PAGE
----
Without a doubt last year’s stock market melt-down delivered a devastating blow to the retirement savings of Americans, wiping out an estimated one trillion dollars in IRA and 401(k) accounts alone. American families lost nearly 18% of their wealth as their net worth fell by an estimated eleven trillion dollars. The average 401(k) participant saw their account values tumble by an average of 30%. We have seen some rather frightening economic times recently that understandably have left many, especially those who have already retired and who have watched in horror as their retirement assets shrank, feeling uneasy about continuing to look to the stock market as a safe haven for their retirement savings. While the market has improved some in recent months, authorities like Kiplinger’s magazine predict that while U.S. stocks could end 2009 in the black, the market could fall another ten to twenty percent before improvements in the economy take hold and that the recent market volatility is likely to remain a constant. With the uncertainties inherent in forecasting markets, even among Wall Street professionals, the average investor, especially those at or near retirement should be eying new strategies that include easing up on equities and bulking up on lower risk investments.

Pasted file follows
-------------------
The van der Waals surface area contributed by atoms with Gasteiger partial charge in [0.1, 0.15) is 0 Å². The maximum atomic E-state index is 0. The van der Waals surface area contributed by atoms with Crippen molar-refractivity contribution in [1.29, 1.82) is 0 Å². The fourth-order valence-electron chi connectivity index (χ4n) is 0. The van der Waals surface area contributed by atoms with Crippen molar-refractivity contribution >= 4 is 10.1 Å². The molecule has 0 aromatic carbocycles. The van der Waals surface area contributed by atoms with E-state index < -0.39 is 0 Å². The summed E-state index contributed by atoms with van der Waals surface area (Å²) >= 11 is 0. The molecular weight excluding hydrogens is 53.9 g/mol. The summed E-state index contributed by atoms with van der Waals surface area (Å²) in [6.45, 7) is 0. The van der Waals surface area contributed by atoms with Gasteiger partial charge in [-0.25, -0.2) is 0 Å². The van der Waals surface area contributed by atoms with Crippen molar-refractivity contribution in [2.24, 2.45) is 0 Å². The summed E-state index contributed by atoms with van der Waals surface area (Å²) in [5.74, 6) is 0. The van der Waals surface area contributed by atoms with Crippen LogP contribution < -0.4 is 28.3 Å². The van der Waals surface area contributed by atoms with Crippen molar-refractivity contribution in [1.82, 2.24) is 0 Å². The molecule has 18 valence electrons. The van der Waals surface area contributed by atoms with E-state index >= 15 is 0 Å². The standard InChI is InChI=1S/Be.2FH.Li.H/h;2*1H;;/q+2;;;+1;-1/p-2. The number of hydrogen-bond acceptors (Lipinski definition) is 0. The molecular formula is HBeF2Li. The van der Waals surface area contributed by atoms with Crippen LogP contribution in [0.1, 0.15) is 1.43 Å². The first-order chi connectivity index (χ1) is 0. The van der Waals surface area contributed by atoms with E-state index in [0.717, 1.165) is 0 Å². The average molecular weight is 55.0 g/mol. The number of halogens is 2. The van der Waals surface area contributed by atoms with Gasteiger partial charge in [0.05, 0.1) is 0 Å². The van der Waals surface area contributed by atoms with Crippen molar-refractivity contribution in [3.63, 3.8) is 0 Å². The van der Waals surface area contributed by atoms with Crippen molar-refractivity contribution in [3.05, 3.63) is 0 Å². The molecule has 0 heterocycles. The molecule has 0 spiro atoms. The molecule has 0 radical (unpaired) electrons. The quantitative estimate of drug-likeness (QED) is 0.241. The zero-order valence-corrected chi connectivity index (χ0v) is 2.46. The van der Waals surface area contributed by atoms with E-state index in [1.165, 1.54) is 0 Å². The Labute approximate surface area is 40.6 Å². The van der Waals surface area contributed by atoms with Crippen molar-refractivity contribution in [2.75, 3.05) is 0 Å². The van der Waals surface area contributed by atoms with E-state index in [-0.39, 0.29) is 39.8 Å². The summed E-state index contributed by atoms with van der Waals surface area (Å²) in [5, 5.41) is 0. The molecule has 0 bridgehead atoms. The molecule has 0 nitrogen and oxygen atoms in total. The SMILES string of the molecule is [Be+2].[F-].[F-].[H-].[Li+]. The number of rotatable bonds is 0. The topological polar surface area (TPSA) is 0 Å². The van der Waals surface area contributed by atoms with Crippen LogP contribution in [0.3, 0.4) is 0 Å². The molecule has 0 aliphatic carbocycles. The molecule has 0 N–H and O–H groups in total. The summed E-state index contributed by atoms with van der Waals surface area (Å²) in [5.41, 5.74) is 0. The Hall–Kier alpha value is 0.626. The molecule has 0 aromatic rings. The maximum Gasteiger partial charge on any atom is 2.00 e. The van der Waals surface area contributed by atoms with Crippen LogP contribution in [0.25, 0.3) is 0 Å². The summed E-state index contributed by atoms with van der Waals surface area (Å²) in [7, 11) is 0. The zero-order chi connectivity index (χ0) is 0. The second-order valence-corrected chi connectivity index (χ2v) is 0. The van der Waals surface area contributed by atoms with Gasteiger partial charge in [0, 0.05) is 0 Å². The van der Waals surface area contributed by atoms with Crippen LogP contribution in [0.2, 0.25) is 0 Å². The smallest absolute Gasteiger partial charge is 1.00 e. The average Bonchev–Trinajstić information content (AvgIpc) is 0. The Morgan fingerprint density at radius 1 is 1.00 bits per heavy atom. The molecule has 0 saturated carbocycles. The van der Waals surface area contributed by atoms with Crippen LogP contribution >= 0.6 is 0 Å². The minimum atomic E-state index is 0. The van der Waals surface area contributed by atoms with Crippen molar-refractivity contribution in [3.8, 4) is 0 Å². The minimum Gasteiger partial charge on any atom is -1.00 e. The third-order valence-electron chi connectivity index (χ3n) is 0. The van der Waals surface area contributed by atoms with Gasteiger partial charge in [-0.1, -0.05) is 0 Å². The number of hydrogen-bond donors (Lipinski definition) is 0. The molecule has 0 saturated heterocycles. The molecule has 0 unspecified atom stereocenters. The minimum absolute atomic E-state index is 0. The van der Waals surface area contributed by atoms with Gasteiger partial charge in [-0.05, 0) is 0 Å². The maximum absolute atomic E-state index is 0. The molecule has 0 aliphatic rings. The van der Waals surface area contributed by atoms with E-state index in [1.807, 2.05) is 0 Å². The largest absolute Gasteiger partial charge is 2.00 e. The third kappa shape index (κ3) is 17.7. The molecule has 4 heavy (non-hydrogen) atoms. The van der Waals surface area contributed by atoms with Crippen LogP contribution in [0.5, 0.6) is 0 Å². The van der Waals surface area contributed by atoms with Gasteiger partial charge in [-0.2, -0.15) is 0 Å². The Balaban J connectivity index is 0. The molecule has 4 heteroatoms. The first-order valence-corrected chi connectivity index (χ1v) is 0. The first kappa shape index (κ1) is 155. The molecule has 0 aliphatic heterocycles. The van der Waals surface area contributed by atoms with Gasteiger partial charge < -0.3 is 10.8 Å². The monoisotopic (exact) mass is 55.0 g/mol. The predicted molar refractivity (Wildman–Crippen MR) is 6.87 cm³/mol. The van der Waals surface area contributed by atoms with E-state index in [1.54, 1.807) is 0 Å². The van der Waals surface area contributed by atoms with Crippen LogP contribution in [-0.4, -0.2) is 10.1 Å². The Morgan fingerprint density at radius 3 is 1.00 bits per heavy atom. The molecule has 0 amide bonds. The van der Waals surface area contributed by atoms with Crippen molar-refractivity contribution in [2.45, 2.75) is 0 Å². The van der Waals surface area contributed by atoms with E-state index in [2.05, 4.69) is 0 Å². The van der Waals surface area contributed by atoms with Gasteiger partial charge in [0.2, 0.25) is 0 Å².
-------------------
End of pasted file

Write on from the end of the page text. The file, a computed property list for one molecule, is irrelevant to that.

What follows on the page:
Along with the worst bear market anyone has seen since the Great Depression, traditional safe havens like Treasury Bills and Certificates of Deposit are yielding next to nothing, actually providing negative returns after inflation. You might as well tuck your money under the proverbial mattress. Gone it seems are the days when investors could earn five percent interest, risk-free. Still there are investments that are earning a significant rate of return reliably, consistently and with acceptable risk. Fixed-income securities like bonds, real estate investment trusts, preferred stock, emerging market debt instruments and annuities are just a few examples of investments that can provide the kind of returns needed for a secure retirement, yet few people seem to know about them. In the current treacherous investment environment, if you happen to be an investor not familiar with these investment alternatives, you would do well to learn about them. For years people assumed that the stock market would solve all their retirement needs since it historically compounded at a rate near 10 percent annually. This idea has been served up by Wall Street for years aided by the proliferation of popular finance bestsellers but recent events have served notice that putting all of your investment dollars into the equity basket can have devastating results.